I'm not much for British saws,
but every once and a while, you see one that you can't live without.
Such is the case with this rip that was made by the Sheffield
firm of Webster & Johnsong. This massive 26" rip saw
has to be seen to be truly appreciated. A full 8" high at
the heel, and 3" at the toe, this saw has 3 1/2 ppi rip teeth
which get gradually finer as you go toward the toe, ending up
at 4 ppi. I do not know much about this firm, but I estimate the
saw from about 1820 based on the handle style, and other markings.
The handle on this saw is made
of English Beech with four early split nut type brass screws.
If you examine the handle closely, you will soon see that it is
very different from others that you have seen on this site. First
off, the bottom of the handle is flat. This a characteristic of
the London Pattern, as it is called. Saws like this
are generally very early. Another thing you might notice is that
the handle is nearly perpendicular to the axis of the blade. This
is another characteristic of early saws. Finally, you will see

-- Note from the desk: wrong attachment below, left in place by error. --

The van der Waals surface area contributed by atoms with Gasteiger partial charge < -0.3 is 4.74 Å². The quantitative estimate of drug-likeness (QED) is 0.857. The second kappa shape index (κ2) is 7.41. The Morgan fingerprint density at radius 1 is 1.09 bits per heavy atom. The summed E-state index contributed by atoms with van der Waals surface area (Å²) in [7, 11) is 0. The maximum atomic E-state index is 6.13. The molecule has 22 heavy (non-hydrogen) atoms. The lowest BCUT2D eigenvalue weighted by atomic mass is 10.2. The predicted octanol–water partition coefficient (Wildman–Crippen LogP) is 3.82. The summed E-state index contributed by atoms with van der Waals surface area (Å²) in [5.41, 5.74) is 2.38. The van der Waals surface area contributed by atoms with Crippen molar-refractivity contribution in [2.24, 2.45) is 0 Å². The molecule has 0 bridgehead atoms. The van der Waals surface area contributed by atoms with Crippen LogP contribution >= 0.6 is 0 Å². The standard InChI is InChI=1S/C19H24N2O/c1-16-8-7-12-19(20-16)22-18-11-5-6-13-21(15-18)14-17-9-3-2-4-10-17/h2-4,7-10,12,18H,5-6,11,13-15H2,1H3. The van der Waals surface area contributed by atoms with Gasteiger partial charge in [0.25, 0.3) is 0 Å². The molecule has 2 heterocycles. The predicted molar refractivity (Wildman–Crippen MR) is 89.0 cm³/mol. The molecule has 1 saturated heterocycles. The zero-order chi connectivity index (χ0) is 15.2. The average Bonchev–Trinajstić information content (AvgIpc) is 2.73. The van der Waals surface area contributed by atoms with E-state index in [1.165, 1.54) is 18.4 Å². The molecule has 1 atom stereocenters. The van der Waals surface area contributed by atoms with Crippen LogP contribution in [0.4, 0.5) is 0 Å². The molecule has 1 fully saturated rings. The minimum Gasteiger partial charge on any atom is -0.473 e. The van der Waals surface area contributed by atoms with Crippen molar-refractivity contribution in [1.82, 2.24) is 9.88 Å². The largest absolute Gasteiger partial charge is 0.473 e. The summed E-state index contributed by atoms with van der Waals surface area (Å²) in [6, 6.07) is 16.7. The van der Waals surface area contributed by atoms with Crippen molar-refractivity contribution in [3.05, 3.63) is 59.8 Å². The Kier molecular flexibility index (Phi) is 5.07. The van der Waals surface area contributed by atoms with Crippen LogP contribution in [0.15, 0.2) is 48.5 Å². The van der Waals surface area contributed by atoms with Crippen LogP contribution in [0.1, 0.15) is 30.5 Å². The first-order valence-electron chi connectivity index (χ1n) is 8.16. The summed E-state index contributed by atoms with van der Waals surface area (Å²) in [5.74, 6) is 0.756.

several embellishments on the top of the handle, and then a steep
rise. This is known as a drop front handle for obvious
reasons. If you were to take the handle off, you would see the
the steel ends at a right angle under the drop off. It wasn't
until much later did the plate under saws get relieved to allow
the handle to come up closer to the blade. Henry Disston's D8
was the first saw to use this feature which was known as a let
Finally, the blade is hand stamped with the firm who made the saw. In addition, you will see three crowns around the maker information. This is a trait of very early British Saws. While I don't know the significance exactly, it has to do with licensing by the crown.